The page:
Don’t Fixate On Monthly Payments
When you’re shopping around for a car, you might notice that you have to struggle to find the actual price of the vehicle. That’s because car commercials, automaker websites and dealerships tend to put the monthly payments at the forefront. Obviously, your journey starts by determining your budget, but don’t think of it as shopping for the lowest monthly payment — think of it as shopping for the best loan. A terrible loan stretched out long enough can deliver low monthly payments but it will always cost you more in the long run.
Understand Leasing vs. Buying
A small chunk of time spent researching the difference between your two main financing options — leasing and buying — could save you a big chunk of change. Leasing typically offers lower monthly payments than buying because you’re only paying off the vehicle’s depreciation plus interest, taxes and fees. The trade-off is that you never own the car and you lock yourself into a cycle of never-ending payments. When you turn over one lease for another, you’re essentially renting cars forever. You’re also locked into mileage limits and strict rules on wear and tear. Buying a car usually means paying more upfront and each month, but at some point, you’ll feel the euphoria of making your final payment and having extra cash that can be used on other things. The downside is that you’ll eventually outlast your warranty, which isn’t a risk when you lease.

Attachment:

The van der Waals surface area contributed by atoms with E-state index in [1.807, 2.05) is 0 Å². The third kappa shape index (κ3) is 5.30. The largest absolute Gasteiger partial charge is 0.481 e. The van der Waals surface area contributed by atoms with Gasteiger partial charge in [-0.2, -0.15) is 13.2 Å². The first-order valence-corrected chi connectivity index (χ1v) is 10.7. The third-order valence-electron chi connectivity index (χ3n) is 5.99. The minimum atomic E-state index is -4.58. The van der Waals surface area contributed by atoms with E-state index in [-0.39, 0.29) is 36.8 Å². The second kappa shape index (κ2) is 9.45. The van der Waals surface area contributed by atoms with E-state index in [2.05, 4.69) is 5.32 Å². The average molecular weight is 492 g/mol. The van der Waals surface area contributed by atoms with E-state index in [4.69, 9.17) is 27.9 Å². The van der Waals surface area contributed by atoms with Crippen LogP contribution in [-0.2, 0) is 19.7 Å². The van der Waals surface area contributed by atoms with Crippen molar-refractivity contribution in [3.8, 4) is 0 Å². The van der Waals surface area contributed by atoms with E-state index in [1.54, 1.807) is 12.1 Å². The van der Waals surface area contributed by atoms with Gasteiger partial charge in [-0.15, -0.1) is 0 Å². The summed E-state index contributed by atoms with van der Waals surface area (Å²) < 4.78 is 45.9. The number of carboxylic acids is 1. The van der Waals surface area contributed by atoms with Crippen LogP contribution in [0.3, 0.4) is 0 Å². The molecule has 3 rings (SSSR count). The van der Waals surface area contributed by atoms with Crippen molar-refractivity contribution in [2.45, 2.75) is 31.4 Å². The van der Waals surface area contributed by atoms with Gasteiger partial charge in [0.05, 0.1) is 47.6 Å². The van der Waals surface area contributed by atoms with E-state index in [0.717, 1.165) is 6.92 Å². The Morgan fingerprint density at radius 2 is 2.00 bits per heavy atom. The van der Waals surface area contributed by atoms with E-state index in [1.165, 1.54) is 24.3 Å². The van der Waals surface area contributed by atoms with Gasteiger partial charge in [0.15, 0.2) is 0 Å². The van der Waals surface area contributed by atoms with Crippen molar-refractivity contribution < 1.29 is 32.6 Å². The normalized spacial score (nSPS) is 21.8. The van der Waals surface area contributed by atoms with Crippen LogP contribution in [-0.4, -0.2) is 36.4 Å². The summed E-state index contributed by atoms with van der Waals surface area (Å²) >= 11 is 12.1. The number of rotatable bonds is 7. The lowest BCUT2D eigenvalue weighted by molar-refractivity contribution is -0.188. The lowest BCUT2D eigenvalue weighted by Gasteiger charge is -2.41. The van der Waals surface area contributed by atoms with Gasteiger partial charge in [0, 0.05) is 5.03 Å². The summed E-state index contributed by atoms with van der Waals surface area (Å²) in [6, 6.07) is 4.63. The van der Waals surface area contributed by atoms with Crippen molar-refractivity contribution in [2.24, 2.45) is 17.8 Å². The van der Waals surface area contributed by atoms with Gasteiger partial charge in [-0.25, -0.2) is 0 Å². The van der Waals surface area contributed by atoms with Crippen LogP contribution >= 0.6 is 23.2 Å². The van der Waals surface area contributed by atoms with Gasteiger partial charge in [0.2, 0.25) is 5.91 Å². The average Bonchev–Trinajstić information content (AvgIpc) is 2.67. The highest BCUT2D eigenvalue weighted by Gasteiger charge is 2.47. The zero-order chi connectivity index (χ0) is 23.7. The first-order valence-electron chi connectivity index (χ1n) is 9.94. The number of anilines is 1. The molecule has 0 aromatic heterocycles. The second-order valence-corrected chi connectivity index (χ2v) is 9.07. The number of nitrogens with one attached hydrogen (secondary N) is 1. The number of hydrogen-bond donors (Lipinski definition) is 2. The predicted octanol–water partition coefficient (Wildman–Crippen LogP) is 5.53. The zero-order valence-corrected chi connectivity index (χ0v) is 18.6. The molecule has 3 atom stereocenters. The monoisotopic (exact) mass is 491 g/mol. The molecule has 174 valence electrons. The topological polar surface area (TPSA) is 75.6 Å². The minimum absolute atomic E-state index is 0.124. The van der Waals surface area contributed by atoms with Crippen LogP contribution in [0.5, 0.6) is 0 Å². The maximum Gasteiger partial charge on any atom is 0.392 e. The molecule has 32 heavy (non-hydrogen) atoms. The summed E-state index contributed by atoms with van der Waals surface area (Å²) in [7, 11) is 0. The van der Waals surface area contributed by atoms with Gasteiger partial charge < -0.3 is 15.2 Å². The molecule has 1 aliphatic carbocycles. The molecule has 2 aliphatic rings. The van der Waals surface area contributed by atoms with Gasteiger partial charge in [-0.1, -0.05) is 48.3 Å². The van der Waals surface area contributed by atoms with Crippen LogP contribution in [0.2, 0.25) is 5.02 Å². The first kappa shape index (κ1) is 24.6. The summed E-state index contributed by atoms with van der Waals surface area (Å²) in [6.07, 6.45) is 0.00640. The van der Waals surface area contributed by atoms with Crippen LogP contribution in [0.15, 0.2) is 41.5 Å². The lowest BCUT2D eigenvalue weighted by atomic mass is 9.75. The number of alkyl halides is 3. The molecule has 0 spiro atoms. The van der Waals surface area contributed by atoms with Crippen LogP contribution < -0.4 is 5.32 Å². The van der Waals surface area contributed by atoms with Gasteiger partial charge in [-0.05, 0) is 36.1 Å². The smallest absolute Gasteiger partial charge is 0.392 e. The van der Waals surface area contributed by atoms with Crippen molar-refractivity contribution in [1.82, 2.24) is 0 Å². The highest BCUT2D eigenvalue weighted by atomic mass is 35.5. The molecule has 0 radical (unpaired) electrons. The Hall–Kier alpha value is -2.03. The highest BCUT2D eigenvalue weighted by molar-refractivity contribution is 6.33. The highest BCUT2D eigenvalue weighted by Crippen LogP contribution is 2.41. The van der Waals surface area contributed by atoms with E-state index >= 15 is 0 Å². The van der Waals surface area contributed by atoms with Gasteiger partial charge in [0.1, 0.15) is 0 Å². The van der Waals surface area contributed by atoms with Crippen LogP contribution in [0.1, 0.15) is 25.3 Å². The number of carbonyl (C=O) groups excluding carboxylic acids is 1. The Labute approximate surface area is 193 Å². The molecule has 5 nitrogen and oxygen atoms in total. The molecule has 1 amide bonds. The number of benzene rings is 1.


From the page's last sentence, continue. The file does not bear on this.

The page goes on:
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If You Lease, Put Down as Little as Possible